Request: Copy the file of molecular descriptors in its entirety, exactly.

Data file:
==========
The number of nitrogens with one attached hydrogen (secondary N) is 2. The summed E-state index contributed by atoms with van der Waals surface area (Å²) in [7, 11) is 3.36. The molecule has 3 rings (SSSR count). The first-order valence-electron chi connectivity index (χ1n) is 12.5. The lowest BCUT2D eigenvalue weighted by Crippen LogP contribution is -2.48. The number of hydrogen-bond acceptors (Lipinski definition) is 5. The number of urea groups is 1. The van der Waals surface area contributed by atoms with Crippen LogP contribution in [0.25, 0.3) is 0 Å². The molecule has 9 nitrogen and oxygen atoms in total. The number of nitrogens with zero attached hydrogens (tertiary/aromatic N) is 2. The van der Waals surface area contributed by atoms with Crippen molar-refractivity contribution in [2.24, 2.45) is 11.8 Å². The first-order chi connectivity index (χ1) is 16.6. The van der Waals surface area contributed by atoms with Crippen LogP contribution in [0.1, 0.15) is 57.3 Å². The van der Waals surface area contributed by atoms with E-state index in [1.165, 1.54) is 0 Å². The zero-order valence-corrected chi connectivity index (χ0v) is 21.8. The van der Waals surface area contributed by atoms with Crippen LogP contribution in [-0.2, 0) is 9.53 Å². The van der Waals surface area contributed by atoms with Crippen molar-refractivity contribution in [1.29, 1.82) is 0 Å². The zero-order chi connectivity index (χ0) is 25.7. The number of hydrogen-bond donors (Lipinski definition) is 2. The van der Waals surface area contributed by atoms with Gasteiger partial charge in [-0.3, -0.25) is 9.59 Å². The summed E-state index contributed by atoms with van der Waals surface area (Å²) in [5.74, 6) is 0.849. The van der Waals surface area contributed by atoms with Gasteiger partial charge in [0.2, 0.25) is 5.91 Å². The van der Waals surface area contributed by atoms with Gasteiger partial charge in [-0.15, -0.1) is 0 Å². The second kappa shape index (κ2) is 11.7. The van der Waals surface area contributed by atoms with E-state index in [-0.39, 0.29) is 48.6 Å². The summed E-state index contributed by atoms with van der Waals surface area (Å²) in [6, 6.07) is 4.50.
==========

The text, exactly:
The number of nitrogens with one attached hydrogen (secondary N) is 2. The summed E-state index contributed by atoms with van der Waals surface area (Å²) in [7, 11) is 3.36. The molecule has 3 rings (SSSR count). The first-order valence-electron chi connectivity index (χ1n) is 12.5. The lowest BCUT2D eigenvalue weighted by Crippen LogP contribution is -2.48. The number of hydrogen-bond acceptors (Lipinski definition) is 5. The number of urea groups is 1. The van der Waals surface area contributed by atoms with Crippen LogP contribution in [0.25, 0.3) is 0 Å². The molecule has 9 nitrogen and oxygen atoms in total. The number of nitrogens with zero attached hydrogens (tertiary/aromatic N) is 2. The van der Waals surface area contributed by atoms with Crippen molar-refractivity contribution in [2.24, 2.45) is 11.8 Å². The first-order chi connectivity index (χ1) is 16.6. The van der Waals surface area contributed by atoms with Crippen LogP contribution in [0.1, 0.15) is 57.3 Å². The van der Waals surface area contributed by atoms with E-state index in [1.165, 1.54) is 0 Å². The zero-order valence-corrected chi connectivity index (χ0v) is 21.8. The van der Waals surface area contributed by atoms with Crippen LogP contribution in [-0.2, 0) is 9.53 Å². The van der Waals surface area contributed by atoms with Crippen molar-refractivity contribution in [1.29, 1.82) is 0 Å². The zero-order chi connectivity index (χ0) is 25.7. The number of hydrogen-bond donors (Lipinski definition) is 2. The van der Waals surface area contributed by atoms with Gasteiger partial charge in [-0.3, -0.25) is 9.59 Å². The summed E-state index contributed by atoms with van der Waals surface area (Å²) in [5.74, 6) is 0.849. The van der Waals surface area contributed by atoms with Gasteiger partial charge in [0.2, 0.25) is 5.91 Å². The van der Waals surface area contributed by atoms with Gasteiger partial charge in [-0.15, -0.1) is 0 Å². The second kappa shape index (κ2) is 11.7. The van der Waals surface area contributed by atoms with E-state index in [-0.39, 0.29) is 48.6 Å². The summed E-state index contributed by atoms with van der Waals surface area (Å²) in [6, 6.07) is 4.50.